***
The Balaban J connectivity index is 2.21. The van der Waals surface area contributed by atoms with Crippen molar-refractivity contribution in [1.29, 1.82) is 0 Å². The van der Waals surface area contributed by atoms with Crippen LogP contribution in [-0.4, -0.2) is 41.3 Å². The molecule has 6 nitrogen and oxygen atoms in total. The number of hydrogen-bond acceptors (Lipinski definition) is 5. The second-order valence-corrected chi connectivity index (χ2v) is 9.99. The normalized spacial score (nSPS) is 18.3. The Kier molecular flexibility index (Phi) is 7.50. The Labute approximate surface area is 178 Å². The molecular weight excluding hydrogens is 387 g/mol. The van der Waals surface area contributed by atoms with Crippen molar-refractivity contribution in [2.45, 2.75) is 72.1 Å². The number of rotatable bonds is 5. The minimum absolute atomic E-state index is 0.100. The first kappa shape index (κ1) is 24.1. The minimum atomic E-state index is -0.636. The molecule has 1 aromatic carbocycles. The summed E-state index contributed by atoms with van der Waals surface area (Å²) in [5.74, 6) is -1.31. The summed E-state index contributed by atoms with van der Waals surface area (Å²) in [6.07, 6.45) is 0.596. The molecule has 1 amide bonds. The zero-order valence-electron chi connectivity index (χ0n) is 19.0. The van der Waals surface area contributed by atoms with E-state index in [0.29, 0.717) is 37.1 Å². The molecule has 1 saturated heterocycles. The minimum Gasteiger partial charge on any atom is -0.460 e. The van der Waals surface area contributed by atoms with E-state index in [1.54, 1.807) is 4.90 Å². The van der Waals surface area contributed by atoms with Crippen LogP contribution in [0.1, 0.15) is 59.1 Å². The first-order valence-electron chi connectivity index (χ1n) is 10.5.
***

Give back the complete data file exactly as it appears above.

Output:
The Balaban J connectivity index is 2.21. The van der Waals surface area contributed by atoms with Crippen molar-refractivity contribution in [1.29, 1.82) is 0 Å². The van der Waals surface area contributed by atoms with Crippen LogP contribution in [-0.4, -0.2) is 41.3 Å². The molecule has 6 nitrogen and oxygen atoms in total. The number of hydrogen-bond acceptors (Lipinski definition) is 5. The second-order valence-corrected chi connectivity index (χ2v) is 9.99. The normalized spacial score (nSPS) is 18.3. The Kier molecular flexibility index (Phi) is 7.50. The Labute approximate surface area is 178 Å². The molecular weight excluding hydrogens is 387 g/mol. The van der Waals surface area contributed by atoms with Crippen molar-refractivity contribution in [2.45, 2.75) is 72.1 Å². The number of rotatable bonds is 5. The minimum absolute atomic E-state index is 0.100. The first kappa shape index (κ1) is 24.1. The minimum atomic E-state index is -0.636. The molecule has 1 aromatic carbocycles. The summed E-state index contributed by atoms with van der Waals surface area (Å²) in [5.74, 6) is -1.31. The summed E-state index contributed by atoms with van der Waals surface area (Å²) in [6.07, 6.45) is 0.596. The molecule has 1 amide bonds. The zero-order valence-electron chi connectivity index (χ0n) is 19.0. The van der Waals surface area contributed by atoms with E-state index in [0.29, 0.717) is 37.1 Å². The molecule has 1 saturated heterocycles. The minimum Gasteiger partial charge on any atom is -0.460 e. The van der Waals surface area contributed by atoms with E-state index in [1.54, 1.807) is 4.90 Å². The van der Waals surface area contributed by atoms with Crippen LogP contribution in [0.1, 0.15) is 59.1 Å². The first-order valence-electron chi connectivity index (χ1n) is 10.5.